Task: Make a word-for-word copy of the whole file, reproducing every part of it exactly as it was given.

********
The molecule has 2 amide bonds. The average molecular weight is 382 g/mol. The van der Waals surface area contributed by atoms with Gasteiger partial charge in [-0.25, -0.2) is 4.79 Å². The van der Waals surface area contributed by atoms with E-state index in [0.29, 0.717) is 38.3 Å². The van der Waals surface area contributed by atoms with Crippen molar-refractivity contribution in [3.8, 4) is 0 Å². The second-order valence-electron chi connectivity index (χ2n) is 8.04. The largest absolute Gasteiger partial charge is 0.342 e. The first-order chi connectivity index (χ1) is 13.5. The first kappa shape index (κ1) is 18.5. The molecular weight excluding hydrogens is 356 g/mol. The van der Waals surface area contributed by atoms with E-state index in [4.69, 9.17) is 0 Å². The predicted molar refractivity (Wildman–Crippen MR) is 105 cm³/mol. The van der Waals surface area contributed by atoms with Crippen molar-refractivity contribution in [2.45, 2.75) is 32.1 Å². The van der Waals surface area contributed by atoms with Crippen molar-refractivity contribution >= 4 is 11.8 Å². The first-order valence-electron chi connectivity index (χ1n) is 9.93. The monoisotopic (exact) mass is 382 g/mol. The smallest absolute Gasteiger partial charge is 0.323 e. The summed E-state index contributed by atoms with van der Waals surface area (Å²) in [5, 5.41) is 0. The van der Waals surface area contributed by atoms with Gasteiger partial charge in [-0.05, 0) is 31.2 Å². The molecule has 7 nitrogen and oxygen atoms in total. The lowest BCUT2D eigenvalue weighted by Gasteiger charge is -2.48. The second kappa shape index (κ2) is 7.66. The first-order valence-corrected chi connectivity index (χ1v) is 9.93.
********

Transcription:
The molecule has 2 amide bonds. The average molecular weight is 382 g/mol. The van der Waals surface area contributed by atoms with Gasteiger partial charge in [-0.25, -0.2) is 4.79 Å². The van der Waals surface area contributed by atoms with E-state index in [0.29, 0.717) is 38.3 Å². The van der Waals surface area contributed by atoms with Crippen molar-refractivity contribution in [3.8, 4) is 0 Å². The second-order valence-electron chi connectivity index (χ2n) is 8.04. The largest absolute Gasteiger partial charge is 0.342 e. The first-order chi connectivity index (χ1) is 13.5. The first kappa shape index (κ1) is 18.5. The molecular weight excluding hydrogens is 356 g/mol. The van der Waals surface area contributed by atoms with E-state index in [4.69, 9.17) is 0 Å². The predicted molar refractivity (Wildman–Crippen MR) is 105 cm³/mol. The van der Waals surface area contributed by atoms with Crippen molar-refractivity contribution in [2.45, 2.75) is 32.1 Å². The van der Waals surface area contributed by atoms with Crippen molar-refractivity contribution >= 4 is 11.8 Å². The first-order valence-electron chi connectivity index (χ1n) is 9.93. The monoisotopic (exact) mass is 382 g/mol. The smallest absolute Gasteiger partial charge is 0.323 e. The summed E-state index contributed by atoms with van der Waals surface area (Å²) in [5, 5.41) is 0. The van der Waals surface area contributed by atoms with Gasteiger partial charge in [-0.05, 0) is 31.2 Å². The molecule has 7 nitrogen and oxygen atoms in total. The lowest BCUT2D eigenvalue weighted by Gasteiger charge is -2.48. The second kappa shape index (κ2) is 7.66. The first-order valence-corrected chi connectivity index (χ1v) is 9.93.